Martin Luther King Drive, nestled between the Schuylkill River and Fairmount Park and connecting some of Philadelphia’s western neighborhoods to Center City, took on a different life amid the coronavirus pandemic.
The 20,000 motor vehicles that traveled along the four-lane roadway each day in early 2020 were barred, and MLK Drive became one of the city’s best getaways for residents who wanted to stretch their legs amid the lockdowns and social distancing requirements of COVID-19.
But nothing lasts forever, apparently. MLK Drive will reopen to vehicular traffic at 5 p.m., Aug. 4, when the city officially lifts its 15-month emergency closure, Deputy Managing Director for Transportation Mike Carroll said Tuesday.
“This was a real gem for the city before the pandemic and we want to build on that,” Carroll said. “We will want to hear from the public as they get used to the (reopening), and see what they think and follow up on that impact.”
The Bicycle Coalition of Greater Philadelphia hoped to sway Mayor Jim Kenney and other city officials to permanently close MLK Drive off from motor vehicles, and more than 5,900 people signed a petition calling on Kenney to do just that.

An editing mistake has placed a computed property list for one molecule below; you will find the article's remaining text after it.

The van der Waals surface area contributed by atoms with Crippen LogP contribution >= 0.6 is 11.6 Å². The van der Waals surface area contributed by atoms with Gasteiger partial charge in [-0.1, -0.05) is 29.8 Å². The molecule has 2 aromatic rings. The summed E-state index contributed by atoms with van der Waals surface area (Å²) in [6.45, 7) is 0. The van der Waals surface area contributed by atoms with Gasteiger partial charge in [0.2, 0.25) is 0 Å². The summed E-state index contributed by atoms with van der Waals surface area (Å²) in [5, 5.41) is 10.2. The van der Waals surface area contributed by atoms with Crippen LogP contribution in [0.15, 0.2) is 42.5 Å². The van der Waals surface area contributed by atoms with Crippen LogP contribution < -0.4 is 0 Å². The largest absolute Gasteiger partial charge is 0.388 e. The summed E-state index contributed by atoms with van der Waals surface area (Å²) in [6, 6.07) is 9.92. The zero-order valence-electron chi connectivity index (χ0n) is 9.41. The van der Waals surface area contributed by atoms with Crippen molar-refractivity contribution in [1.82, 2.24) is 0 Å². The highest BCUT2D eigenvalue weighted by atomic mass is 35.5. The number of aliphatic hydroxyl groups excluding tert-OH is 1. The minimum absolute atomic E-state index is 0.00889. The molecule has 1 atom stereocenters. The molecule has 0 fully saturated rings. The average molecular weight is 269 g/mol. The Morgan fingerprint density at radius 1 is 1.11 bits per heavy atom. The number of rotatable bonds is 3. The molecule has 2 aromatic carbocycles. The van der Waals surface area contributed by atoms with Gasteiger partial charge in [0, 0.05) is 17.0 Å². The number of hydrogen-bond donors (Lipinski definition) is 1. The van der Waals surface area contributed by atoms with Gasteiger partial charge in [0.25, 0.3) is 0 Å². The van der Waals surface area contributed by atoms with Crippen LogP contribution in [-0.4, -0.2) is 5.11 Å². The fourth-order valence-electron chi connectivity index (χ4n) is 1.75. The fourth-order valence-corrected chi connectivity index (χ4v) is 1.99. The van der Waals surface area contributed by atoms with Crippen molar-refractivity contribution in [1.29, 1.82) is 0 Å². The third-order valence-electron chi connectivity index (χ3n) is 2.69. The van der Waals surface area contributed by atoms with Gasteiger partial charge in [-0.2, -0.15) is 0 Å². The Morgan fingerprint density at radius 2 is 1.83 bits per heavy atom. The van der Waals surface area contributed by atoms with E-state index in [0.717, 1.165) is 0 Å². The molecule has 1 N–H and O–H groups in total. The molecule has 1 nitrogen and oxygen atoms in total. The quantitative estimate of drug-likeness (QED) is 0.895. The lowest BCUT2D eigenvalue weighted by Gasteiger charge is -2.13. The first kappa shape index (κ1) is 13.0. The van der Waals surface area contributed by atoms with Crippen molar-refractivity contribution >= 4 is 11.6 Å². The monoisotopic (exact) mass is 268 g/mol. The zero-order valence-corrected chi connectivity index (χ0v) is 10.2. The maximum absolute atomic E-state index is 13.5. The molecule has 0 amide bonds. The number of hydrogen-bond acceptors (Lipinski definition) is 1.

“Usage has risen 1,300% on the Drive, and it caters to more than 9,660 people on warm weekends, with about 90 percent of those users being new trail users who did not bike, walk, or roll on trails before the pandemic,” the coalition petition says. “Closing the Drive to motor vehicles for good, or splitting MLK Drive between uses, will continue having a long term positive impact on Philadelphia.”
But Carroll and City Councilman Curtis Jones, who represents the neighborhoods surrounding MLK Drive, said its importance as a release valve for traffic on Interstate 76 and as a well-used route to and from Center City is part of the overall equation.
“The bikers’ interest, the walkers’ interest, and the people trying to get back and forth to work are equally thought about,” Jones said.